Hannah Williams & The Affirmations’ new album 50 Foot Woman is a work that is a giant success for the group. Yes, that terrible pun was intended, too. It is a record that shows once again, independent acts are just as enjoyable as their more well-known counterparts if not more so. The album’s opener and title track is just one of the songs featured in the record that serves to support that statement. The song’s arrangement features the familiar neo-soul/funk sound for which Williams and company have come to be known, complete with bass, soulful vocals from Williams and equally funky time keeping. The inclusion of the guitars and horns as additional “seasoning” adds even more enjoyment to the arrangement. The whole of the elements makes the song’s arrangement by itself more than enough evidence of what makes the song (and the album in whole) such a joy to take in. It is just one part of what makes the song stand out as an example of the album’s strength, too. The song’s lyrical content adds its own share of engagement and entertainment.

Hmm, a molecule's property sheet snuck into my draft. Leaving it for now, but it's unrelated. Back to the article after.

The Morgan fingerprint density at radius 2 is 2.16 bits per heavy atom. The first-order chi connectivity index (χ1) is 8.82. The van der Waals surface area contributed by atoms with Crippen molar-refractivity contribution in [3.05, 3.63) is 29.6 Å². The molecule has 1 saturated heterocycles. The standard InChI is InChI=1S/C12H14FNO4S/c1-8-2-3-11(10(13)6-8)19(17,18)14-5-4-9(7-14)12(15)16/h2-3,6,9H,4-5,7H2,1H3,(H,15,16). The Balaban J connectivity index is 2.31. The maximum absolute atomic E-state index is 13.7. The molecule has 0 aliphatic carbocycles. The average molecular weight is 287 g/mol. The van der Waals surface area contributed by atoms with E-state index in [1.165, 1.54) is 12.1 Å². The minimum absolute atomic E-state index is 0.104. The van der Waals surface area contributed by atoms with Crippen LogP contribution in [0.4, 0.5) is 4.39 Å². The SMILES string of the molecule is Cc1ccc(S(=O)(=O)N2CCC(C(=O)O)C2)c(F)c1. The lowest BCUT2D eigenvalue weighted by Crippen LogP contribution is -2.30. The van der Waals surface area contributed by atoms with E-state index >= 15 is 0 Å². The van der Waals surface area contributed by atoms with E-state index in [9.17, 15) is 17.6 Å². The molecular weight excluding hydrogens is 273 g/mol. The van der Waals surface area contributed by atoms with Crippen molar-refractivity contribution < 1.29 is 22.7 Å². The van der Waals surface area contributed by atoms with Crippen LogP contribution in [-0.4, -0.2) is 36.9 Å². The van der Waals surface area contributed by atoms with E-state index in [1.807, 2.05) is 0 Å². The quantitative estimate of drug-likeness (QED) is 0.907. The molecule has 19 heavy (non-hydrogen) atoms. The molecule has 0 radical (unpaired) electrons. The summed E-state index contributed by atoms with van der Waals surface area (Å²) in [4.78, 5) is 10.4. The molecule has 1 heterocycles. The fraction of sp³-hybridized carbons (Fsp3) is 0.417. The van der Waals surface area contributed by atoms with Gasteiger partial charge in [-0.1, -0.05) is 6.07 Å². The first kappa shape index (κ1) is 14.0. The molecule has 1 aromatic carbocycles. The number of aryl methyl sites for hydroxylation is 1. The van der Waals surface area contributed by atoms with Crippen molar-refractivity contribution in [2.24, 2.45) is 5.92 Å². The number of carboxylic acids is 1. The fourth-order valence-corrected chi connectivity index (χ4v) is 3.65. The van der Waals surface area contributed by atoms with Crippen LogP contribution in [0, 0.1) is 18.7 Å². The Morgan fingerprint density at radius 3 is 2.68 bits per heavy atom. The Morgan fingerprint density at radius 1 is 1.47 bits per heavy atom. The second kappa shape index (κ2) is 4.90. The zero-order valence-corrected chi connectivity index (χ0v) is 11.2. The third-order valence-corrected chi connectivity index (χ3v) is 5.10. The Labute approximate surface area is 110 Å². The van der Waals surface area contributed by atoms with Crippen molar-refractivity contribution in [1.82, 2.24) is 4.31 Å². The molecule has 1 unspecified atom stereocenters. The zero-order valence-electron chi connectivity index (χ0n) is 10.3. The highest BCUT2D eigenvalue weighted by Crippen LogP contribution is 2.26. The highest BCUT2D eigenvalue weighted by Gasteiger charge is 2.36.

The song’s lyrical content is notable in that she sings here in very proud fashion, a seeming message of self-confidence. That is inferred as she sings in the song’s lead verse, “Well I’m really rushin’ now on top of the world/You wanna try and bring me down/Try again, girl/I’m standing on the mountain/About to fall/I’m running on the rooftops/Fifty foot tall/Like a landslide suicide…watch me go/I’m a ten story building/I’m gonna explode/I’m a pumped up shotgun/With a full load/And when I get that feeling/You all oughtta know/That I’m a ten story building/I’m gonna explode.” Williams continues in the song’s second verse, “Well I’m really rushin’ now/Feel my body pumpin’/Getting hotter and hotter/Suddenly my heart is jumpin’/Taking giant steps/I’m a giantess like Nancy Arthur/Getting taller/Maybe dim the lights/Make it darker/I’ve been breaking through the ceiling night after night/Watch me go/I’m a ten story building/I’m gonna explode/I’m a pumped up shotgun/And when I get that feeling/You oughtta know/That I’m a ten story building/I’m gonna explode.” This comes across as a message of someone who is filled with so much emotion; positive emotion at that, and “ready to explode” with that positive emotion. That sense and seeming message is illustrated even more when these lyrics are set alongside the seeming celebratory sound in the song’s arrangement. The pairing of the two elements makes the song a positive start to 50 Foot Woman and an equally strong example of what makes this album stand so tall itself. It is just one of the album’s most notable entries, too. ‘The Only Way Out Is Through’ exhibits in its own way, the album’s strength, too.